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As we sit beneath a canopy of trees in Montreal's Parc La Fontaine, my tour guide pours me a paper cup full of sparkling cider and gently knocks it – "Salut!" – against the side of his own. We had been leisurely cycling through residential streets, parks and alleyways all morning, and this informal picnic of effervescent cider and delicious, gourmet salmon wraps is the perfect coda to my introduction to the city.

I'm in love.

Montreal has always reminded me of an unapproachable crush – it's arty and sophisticated, and, to me, seems to possess an impenetrable coolness. In recent years, the rise of its indie music scene, trendsetting street fashion and unapologetically rustic comfort cuisine has only added to its mystique.

On previous visits, I had felt every bit the awkward outsider. I'd wander the streets of Old Montreal or take in the view from atop Mount Royal, keenly aware that those who lived here were going to the better bars, eating fabulous food and participating in all sorts of amazing activities that I couldn't even begin to imagine.

This time, I wanted to crack that barrier. So I joined a tour.

Guided tours are typically the antithesis of cool. But Shea Mayer's Fitz & Follwell Co. is a different kind of tour company. As the Montreal resident explains, his cycling tours aren't just meant to take visitors to the most popular tourist attractions. Rather, they're based on his idea of a perfect day in the city.

"That's how I designed the routes: What's my favourite bagel place? Where do I think the best coffee is? What do I do when I go down to the market?" he says.

His Bike & Yoga tour, for example, takes visitors through the bohemian neighbourhood of Le Plateau, with a break along the way for smoothies at his favourite juice bar and stops for yoga sessions in three of the area's tranquil parks. His all-day Mountainside to Riverbank package offers a more challenging ride for seasoned cyclists up to the top of Mount Royal, then down along the St. Lawrence River to Saint-Helen's and Notre Dame Islands.

I chose to tag along on his 'Hoods and Hidden Gems tour, lured by the promise I would be immersed "in the local hangouts of the city's hippest habitants."

Upon my arrival at his Mount-Royal West Avenue shop, Mr. Mayer sets me up with a sleek black city cruiser, which he has christened "Jeanne," after the pioneering Montreal nurse Jeanne Mance. (All of the bikes at his shop are similarly named after the city's historic figures, like "Molson" after the beer tycoon, and "Lili" after the legendary burlesque dancer Lili St Cyr.)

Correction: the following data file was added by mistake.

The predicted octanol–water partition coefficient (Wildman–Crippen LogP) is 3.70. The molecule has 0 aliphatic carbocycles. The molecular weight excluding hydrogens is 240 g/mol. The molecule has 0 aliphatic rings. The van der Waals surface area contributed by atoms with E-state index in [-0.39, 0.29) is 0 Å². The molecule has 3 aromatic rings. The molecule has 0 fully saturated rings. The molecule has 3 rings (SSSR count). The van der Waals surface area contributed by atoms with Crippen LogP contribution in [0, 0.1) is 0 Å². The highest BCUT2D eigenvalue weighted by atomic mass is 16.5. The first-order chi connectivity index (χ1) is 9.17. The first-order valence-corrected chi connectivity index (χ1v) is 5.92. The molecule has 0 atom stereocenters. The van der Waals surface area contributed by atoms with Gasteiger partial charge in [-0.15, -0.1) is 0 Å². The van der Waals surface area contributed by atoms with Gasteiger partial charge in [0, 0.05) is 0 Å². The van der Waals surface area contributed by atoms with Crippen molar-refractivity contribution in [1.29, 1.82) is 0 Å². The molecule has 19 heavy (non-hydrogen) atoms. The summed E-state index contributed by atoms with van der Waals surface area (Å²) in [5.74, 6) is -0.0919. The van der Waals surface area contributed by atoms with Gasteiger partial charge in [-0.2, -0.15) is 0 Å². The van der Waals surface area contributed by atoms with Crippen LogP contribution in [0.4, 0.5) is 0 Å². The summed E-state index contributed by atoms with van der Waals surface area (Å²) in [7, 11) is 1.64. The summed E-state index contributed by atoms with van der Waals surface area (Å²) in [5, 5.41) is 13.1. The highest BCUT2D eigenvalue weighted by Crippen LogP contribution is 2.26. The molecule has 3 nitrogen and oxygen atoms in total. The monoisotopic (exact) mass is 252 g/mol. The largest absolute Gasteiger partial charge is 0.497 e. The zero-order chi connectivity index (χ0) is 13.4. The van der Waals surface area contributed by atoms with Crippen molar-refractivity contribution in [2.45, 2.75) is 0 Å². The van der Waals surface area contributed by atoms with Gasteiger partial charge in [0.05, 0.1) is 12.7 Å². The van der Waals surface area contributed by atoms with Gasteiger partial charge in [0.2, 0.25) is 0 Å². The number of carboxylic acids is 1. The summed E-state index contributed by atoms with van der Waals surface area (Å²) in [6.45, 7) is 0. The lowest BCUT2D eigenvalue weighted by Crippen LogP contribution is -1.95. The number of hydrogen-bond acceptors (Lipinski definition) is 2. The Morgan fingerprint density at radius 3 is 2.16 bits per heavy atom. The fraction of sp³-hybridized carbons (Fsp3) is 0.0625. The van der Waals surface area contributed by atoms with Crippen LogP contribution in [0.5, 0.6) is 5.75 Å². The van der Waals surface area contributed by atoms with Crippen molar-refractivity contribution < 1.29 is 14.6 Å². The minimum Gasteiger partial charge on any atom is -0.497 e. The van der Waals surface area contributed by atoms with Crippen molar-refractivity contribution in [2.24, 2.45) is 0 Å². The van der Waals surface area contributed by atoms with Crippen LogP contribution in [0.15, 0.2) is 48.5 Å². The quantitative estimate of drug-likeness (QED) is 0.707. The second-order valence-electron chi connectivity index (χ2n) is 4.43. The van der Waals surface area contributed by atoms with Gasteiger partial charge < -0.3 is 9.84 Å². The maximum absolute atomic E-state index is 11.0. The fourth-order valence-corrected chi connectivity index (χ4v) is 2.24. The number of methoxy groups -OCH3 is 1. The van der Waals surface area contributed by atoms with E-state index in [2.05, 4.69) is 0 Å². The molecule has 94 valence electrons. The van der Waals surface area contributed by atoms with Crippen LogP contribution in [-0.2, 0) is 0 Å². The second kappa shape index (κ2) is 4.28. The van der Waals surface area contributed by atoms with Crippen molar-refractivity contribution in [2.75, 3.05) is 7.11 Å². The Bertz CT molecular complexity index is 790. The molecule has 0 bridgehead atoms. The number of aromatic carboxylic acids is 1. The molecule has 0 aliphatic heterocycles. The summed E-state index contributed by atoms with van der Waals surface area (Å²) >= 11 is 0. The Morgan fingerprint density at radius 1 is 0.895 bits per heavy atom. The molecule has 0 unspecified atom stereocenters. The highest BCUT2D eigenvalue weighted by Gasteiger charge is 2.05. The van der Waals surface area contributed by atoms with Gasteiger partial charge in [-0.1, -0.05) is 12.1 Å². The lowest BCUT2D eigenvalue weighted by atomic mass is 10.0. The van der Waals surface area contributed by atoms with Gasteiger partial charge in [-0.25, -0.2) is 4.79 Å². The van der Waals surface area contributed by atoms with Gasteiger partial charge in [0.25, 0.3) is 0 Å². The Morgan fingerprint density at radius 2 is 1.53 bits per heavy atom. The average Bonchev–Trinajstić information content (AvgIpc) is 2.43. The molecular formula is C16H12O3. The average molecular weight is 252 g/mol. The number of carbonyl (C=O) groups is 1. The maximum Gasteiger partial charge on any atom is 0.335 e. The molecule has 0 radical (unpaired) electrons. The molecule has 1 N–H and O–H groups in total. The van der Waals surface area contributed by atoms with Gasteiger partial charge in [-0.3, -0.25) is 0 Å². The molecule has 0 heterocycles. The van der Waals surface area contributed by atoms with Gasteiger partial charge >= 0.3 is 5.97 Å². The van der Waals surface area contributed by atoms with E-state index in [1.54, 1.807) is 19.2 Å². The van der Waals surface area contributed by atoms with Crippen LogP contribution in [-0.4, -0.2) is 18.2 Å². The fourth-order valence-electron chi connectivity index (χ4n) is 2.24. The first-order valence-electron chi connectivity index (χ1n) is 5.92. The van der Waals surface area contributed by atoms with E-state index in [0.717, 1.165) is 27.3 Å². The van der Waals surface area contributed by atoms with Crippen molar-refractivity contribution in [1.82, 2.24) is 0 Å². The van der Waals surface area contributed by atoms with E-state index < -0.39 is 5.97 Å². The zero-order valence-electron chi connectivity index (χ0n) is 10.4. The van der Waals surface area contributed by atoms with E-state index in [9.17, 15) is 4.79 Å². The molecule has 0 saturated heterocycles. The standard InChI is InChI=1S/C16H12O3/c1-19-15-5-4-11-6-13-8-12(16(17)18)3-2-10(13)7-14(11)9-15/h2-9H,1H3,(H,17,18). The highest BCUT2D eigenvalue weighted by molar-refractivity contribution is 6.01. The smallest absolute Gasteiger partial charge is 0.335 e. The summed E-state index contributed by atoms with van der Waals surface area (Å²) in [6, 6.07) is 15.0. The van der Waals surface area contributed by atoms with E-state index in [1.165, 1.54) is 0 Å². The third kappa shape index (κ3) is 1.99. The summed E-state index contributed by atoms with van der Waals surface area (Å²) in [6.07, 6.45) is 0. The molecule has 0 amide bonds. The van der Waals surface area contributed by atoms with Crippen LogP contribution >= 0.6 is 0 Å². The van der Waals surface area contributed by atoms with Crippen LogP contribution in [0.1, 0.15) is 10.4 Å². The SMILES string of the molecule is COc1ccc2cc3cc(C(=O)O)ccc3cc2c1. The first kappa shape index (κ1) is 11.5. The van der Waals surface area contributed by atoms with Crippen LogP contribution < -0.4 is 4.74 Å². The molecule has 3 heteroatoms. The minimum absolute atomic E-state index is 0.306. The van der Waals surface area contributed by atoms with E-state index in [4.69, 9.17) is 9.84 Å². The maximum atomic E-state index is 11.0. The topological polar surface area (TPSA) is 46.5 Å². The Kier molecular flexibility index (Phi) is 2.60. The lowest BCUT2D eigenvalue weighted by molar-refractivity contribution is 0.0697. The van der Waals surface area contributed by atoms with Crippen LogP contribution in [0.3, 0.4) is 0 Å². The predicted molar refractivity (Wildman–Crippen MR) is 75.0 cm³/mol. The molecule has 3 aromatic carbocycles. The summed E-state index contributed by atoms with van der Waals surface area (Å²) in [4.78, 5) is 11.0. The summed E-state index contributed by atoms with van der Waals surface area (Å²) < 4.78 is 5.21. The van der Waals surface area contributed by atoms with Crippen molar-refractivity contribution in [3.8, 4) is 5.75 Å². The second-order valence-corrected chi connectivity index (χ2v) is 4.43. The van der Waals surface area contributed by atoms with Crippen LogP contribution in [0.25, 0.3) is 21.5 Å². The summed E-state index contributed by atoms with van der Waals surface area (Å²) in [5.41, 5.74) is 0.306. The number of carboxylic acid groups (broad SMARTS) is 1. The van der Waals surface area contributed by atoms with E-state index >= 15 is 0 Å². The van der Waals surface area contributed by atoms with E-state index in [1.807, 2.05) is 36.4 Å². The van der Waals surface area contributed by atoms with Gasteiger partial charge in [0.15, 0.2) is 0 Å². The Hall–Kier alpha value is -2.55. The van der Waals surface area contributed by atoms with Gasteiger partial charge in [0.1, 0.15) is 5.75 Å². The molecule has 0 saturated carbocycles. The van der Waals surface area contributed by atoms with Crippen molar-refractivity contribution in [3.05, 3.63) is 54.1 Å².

Montreal is renowned for being a bike-friendly city, with designated cycling lanes throughout the side streets and thoroughfares. It's also the launching pad for the now-famous Bixi, a bike-sharing system that allows users to rent a vehicle from one of the many stations scattered around town and deposit it at another station when they're finished riding. The system has proved so popular that cities around the world, from Toronto to Melbourne, have adopted it.

But because Bixi bikes are meant for only short commutes, they're not ideal for longer, leisurely trips. My Jeanne offers a smoother ride.

Mr. Mayer leads our small group through the tony francophone enclave of Outremont and Le Plateau. Along our route, he stops to point out quirky details, not always found in guide books, such as where larpers (live action role players) gather to enact their fantastical battles or where resident bohemians hold their "tam tams," or drum sessions.

We stop to pick up freshly baked bagels at the Montreal institution St. Viateur Bagel, and tote them across the street to Mr. Mayer's neighbourhood hangout, Café Olympico, where he orders us the café's specialty espresso coffees.

The next part of the tour takes us through Little Italy and Mile End, before we wind our way over to our next stop, the Jean-Talon Market. As we wander around exploring the smorgasbord of fresh produce, meats, cheeses and baked goods, Mr. Mayer picks up our lunch at the eatery Milliner Creativite Gourmand for our picnic.

We then hop back onto our bikes and take a detour through several of the city's so-called green alleyways, the results of a civic initiative to beautify gritty, residential back lanes. Planted with flowers and greenery, they're a hidden, urban oasis. Then, it's off to Parc La Fontaine, where we enjoy our picnic on a grassy slope overlooking the pond.

While that concludes Mr. Mayer's itinerary for a perfect day in Montreal, my ideal day is incomplete without a trip to the spa. I make my way over to the restored industrial, waterfront district of Vieux-Port for a massage at Bota Bota.